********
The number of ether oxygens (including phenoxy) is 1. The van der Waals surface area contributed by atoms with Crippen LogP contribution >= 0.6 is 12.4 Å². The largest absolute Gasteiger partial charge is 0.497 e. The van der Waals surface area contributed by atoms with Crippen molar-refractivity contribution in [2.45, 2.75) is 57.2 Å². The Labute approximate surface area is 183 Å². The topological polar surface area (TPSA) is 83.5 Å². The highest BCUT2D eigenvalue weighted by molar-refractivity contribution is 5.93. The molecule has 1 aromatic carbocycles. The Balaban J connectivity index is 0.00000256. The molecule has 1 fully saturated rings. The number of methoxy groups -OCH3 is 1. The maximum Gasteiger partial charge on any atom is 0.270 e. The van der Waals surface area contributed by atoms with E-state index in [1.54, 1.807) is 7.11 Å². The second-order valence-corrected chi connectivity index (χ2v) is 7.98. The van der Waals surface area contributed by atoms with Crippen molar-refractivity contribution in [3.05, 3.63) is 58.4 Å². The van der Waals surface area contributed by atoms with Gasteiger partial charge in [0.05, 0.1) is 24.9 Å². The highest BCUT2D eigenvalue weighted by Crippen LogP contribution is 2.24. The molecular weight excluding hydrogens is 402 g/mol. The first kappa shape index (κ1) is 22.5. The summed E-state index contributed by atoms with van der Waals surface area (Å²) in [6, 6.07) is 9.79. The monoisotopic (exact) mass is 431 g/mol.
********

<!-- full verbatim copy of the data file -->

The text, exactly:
The number of ether oxygens (including phenoxy) is 1. The van der Waals surface area contributed by atoms with Crippen LogP contribution >= 0.6 is 12.4 Å². The largest absolute Gasteiger partial charge is 0.497 e. The van der Waals surface area contributed by atoms with Crippen molar-refractivity contribution in [2.45, 2.75) is 57.2 Å². The Labute approximate surface area is 183 Å². The topological polar surface area (TPSA) is 83.5 Å². The highest BCUT2D eigenvalue weighted by molar-refractivity contribution is 5.93. The molecule has 1 aromatic carbocycles. The Balaban J connectivity index is 0.00000256. The molecule has 1 fully saturated rings. The number of methoxy groups -OCH3 is 1. The maximum Gasteiger partial charge on any atom is 0.270 e. The van der Waals surface area contributed by atoms with E-state index in [1.54, 1.807) is 7.11 Å². The second-order valence-corrected chi connectivity index (χ2v) is 7.98. The van der Waals surface area contributed by atoms with Crippen molar-refractivity contribution in [3.05, 3.63) is 58.4 Å². The van der Waals surface area contributed by atoms with Gasteiger partial charge in [0.05, 0.1) is 24.9 Å². The highest BCUT2D eigenvalue weighted by Crippen LogP contribution is 2.24. The molecular weight excluding hydrogens is 402 g/mol. The first kappa shape index (κ1) is 22.5. The summed E-state index contributed by atoms with van der Waals surface area (Å²) in [6, 6.07) is 9.79. The monoisotopic (exact) mass is 431 g/mol.